Saudi journalist Ahmed Al Othman, who works at the Al-Hayat newspaper, revealed that he continues to find it difficult to locate a sufficiently qualified official spokesperson, due to the fact that most official spokespersons do not have full authority to provide the press with information.
Othman told Asharq Al-Awsat that “the majority of official spokespersons communicate what their department wants published in the media, but they do not want to talk about some events that may require follow-up [questions] by the press because they do not have the green light to talk about this in front of journalists.”
He described official spokespersons working in government apparatus as a defensive “shield” to protect officials from embarrassing themselves with the media in general. He stressed the necessity of official spokespersons possessing a high degree of skills and professionalism, which can be acquired via media and public relations training courses. He also said that official spokespersons should be appointed from within the media, as this would allow them to understand professional journalists, particularly in light of their general ignorance of this.
He added “official spokespersons, particularly those working in sensitive departments whose dealings are not linked to a specific time, should be present at all times in order to respond to press inquiries in full.”
As for the media’s lack of confidence in official spokespersons, Aal Othman told Asharq Al-Awsat that this stems from the fact that official spokespersons grant themselves sufficient time to decide what they want to say to the press, whilst they also give the precise same information or quotes to different journalists. He added that instead of this, journalists can obtain new and unique statements directly from the official the official spokesperson is representing, allowing a journalist to stand out from the rest of his colleagues.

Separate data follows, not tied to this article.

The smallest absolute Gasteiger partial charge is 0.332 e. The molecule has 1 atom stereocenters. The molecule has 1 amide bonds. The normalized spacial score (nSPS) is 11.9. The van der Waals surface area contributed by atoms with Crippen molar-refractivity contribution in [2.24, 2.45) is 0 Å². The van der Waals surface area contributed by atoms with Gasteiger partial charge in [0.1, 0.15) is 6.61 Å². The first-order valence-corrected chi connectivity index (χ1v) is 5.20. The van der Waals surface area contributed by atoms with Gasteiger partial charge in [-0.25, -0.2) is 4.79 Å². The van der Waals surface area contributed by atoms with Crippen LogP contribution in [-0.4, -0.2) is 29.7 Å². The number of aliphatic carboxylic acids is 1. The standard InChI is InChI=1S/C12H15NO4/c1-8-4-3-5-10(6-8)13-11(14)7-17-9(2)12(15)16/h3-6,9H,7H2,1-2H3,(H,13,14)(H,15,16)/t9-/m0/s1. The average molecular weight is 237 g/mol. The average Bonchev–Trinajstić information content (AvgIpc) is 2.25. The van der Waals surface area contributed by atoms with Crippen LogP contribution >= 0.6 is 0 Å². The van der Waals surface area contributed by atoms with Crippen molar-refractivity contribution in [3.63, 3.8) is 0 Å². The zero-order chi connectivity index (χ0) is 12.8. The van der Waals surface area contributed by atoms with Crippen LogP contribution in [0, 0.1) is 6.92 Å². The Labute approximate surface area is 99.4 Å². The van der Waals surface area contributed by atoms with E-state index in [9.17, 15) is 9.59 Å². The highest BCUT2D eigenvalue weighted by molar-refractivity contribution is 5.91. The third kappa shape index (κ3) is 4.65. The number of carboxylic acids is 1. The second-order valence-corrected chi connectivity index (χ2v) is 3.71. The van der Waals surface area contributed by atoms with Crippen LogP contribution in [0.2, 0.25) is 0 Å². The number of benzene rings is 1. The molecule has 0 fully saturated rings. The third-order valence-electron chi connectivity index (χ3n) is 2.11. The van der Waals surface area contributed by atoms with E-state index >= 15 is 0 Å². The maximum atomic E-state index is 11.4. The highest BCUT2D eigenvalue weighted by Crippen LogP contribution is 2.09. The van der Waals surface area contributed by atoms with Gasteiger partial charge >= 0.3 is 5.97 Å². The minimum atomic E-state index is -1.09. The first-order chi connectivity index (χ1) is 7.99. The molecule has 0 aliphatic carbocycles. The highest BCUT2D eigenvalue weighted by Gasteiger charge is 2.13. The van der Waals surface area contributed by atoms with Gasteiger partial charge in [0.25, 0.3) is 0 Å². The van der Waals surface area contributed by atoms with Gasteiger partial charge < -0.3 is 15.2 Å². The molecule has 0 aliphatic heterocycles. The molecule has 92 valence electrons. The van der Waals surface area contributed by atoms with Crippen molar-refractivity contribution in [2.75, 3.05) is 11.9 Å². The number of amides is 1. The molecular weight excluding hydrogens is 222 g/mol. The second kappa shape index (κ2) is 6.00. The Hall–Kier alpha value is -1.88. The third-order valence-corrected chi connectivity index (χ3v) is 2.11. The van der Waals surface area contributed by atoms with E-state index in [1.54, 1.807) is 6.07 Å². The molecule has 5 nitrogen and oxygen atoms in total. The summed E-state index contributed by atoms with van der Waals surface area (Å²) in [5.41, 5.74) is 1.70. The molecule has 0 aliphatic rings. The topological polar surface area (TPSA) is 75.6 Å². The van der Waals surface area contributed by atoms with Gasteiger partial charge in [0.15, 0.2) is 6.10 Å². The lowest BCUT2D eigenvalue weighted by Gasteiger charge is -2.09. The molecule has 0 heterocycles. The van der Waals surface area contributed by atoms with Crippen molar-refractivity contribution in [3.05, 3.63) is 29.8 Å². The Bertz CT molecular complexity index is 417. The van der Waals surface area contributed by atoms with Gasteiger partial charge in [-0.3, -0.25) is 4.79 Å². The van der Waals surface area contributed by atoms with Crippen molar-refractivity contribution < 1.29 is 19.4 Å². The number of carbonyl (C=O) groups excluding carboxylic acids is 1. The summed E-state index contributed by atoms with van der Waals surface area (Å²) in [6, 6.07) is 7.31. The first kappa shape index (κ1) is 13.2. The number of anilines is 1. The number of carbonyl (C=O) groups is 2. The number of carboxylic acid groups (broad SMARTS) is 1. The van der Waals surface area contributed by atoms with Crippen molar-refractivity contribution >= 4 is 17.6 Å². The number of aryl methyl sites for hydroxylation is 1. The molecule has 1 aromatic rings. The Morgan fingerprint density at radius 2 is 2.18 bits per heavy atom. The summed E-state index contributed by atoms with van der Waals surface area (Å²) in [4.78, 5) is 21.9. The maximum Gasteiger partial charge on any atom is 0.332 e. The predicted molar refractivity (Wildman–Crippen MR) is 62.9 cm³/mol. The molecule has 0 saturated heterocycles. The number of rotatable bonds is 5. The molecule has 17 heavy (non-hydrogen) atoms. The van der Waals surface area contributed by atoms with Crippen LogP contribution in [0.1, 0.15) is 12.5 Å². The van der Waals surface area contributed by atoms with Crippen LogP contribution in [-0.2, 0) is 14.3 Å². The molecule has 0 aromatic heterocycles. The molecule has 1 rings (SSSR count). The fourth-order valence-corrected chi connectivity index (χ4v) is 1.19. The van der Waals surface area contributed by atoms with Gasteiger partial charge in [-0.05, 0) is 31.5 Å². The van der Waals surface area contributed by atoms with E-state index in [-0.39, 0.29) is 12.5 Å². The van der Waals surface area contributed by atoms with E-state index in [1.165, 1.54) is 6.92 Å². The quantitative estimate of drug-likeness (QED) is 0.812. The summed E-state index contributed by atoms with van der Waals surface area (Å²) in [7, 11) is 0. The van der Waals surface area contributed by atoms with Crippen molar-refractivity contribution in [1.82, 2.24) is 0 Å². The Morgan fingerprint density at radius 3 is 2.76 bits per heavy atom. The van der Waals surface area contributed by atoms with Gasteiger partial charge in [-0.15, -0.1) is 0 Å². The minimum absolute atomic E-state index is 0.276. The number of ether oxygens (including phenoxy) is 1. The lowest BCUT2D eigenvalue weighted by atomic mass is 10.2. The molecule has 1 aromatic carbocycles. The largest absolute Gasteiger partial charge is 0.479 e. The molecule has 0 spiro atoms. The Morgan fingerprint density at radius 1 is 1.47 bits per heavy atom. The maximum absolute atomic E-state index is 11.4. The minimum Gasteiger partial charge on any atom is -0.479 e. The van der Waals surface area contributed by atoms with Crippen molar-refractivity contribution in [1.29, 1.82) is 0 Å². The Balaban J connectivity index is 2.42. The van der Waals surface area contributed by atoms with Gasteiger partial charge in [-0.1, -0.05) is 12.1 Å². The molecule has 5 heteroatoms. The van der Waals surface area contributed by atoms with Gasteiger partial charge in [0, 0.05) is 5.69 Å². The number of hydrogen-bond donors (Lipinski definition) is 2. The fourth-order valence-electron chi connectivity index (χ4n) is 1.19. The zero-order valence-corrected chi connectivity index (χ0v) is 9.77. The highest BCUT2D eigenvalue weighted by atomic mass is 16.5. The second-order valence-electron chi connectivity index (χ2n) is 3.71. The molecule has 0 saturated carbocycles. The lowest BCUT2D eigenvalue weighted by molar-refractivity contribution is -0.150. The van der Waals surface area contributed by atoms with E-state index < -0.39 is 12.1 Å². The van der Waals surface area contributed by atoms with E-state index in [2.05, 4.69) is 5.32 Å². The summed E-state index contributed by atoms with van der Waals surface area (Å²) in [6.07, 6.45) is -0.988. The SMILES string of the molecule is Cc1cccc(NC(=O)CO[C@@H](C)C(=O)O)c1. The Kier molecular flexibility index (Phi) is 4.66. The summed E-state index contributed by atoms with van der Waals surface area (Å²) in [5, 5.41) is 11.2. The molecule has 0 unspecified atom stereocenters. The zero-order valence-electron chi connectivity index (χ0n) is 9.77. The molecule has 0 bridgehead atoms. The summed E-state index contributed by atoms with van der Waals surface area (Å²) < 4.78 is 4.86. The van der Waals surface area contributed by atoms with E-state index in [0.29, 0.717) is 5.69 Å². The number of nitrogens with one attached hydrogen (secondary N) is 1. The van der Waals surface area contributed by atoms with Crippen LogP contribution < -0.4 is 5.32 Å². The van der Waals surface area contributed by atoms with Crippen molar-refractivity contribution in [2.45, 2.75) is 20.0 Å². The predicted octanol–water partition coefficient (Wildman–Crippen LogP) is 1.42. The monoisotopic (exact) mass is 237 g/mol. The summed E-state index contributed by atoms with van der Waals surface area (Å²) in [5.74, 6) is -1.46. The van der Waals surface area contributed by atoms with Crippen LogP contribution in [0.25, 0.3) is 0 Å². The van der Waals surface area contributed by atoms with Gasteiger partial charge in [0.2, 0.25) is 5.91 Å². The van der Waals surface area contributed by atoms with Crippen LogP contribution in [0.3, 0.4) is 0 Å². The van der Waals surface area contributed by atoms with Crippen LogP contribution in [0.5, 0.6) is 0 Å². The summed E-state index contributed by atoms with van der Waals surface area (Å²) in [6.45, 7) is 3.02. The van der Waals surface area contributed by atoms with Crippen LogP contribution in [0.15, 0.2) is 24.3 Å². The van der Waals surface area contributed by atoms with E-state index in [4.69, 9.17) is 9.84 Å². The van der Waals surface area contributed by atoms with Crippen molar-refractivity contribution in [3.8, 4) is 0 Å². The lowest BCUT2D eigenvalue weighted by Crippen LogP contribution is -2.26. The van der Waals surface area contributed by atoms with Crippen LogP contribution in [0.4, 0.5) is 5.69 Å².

For her part, Amal al-Hamdi, a journalist for the Saudi-based Al-Eqtisadiah newspaper, stressed that the work of many official spokespersons at government ministries is tied to their mood and the extent of their personal relationship with the journalist in question.
Al-Hamdi told Asharq Al-Awsat that “some ministries possess the correct culture with regards to the concept of an official spokesperson and as a result of this they have made great achievements with the media, whilst some sectors continue to believe that information in their possession is secret and the press has no right to know about this. In addition to this, they believe that the official spokesperson is nothing more than a connecting link between themselves and the media, without granting this spokesperson any authority.”
She added that some officials prefer to speak to the media directly, whilst others are reluctant to issue statements to the media, which means they use official spokespersons as a “pretext” not to deal with the media directly. Al-Hamdi also confirmed that journalists sometimes need to exert a lot of effort and spend a lot of time to obtain information from official spokespersons.
Al-Hamdi also claimed that “many of them [official spokespersons] lack smoothness in dealing with us as journalists, not to mention their own ignorance of the mechanism of their work; this requires a return to training on how to work with the media in the correct manner.”
Whilst official spokespersons responded to this criticism in a number of ways; some official spokespersons confirmed the need to air out the issues that have arisen between spokespersons and the media, whilst others have stressed that they do not hesitate to respond to press inquiries, so long as these are within work hours.
Dr. Sharee Al Bakmi, official spokesperson for the King Abdulaziz University [KAU] of Jeddah, acknowledged the existence of a misconception between official spokespersons and the media, as well as incorrect practices on the part of spokespersons that are largely ignorant of the objectives of the media message they have been entrusted with.